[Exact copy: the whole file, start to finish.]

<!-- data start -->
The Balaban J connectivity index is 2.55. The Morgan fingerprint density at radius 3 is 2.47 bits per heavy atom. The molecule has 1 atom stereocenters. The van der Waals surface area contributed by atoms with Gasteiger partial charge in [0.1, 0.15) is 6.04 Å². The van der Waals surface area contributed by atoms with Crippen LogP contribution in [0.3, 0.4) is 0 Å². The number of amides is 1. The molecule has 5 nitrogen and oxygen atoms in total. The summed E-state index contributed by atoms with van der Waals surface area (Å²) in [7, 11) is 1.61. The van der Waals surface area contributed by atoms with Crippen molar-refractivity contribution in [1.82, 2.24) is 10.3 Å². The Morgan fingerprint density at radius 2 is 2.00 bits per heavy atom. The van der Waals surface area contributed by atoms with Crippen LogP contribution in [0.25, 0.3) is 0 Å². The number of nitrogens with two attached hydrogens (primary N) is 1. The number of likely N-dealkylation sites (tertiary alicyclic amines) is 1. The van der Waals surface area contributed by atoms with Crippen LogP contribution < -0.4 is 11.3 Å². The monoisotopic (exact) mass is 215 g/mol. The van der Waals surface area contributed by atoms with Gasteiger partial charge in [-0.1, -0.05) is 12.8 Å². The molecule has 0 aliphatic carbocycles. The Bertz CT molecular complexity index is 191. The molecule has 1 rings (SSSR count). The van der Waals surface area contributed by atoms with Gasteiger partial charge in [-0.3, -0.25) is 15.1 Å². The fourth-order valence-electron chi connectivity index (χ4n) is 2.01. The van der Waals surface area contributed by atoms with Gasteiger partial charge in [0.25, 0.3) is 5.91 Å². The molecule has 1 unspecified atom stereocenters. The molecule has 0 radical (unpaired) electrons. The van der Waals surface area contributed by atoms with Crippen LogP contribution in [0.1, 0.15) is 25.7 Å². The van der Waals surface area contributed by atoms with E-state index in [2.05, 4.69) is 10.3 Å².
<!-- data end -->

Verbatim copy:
The Balaban J connectivity index is 2.55. The Morgan fingerprint density at radius 3 is 2.47 bits per heavy atom. The molecule has 1 atom stereocenters. The van der Waals surface area contributed by atoms with Gasteiger partial charge in [0.1, 0.15) is 6.04 Å². The van der Waals surface area contributed by atoms with Crippen LogP contribution in [0.3, 0.4) is 0 Å². The number of amides is 1. The molecule has 5 nitrogen and oxygen atoms in total. The summed E-state index contributed by atoms with van der Waals surface area (Å²) in [7, 11) is 1.61. The van der Waals surface area contributed by atoms with Crippen molar-refractivity contribution in [1.82, 2.24) is 10.3 Å². The Morgan fingerprint density at radius 2 is 2.00 bits per heavy atom. The van der Waals surface area contributed by atoms with Crippen LogP contribution in [0.25, 0.3) is 0 Å². The number of nitrogens with two attached hydrogens (primary N) is 1. The number of likely N-dealkylation sites (tertiary alicyclic amines) is 1. The van der Waals surface area contributed by atoms with Crippen LogP contribution < -0.4 is 11.3 Å². The monoisotopic (exact) mass is 215 g/mol. The van der Waals surface area contributed by atoms with Gasteiger partial charge in [-0.1, -0.05) is 12.8 Å². The molecule has 0 aliphatic carbocycles. The Bertz CT molecular complexity index is 191. The molecule has 1 rings (SSSR count). The van der Waals surface area contributed by atoms with Gasteiger partial charge in [-0.3, -0.25) is 15.1 Å². The fourth-order valence-electron chi connectivity index (χ4n) is 2.01. The van der Waals surface area contributed by atoms with Gasteiger partial charge in [0.25, 0.3) is 5.91 Å². The molecule has 1 unspecified atom stereocenters. The molecule has 0 radical (unpaired) electrons. The van der Waals surface area contributed by atoms with Crippen LogP contribution in [0.1, 0.15) is 25.7 Å². The van der Waals surface area contributed by atoms with E-state index in [2.05, 4.69) is 10.3 Å².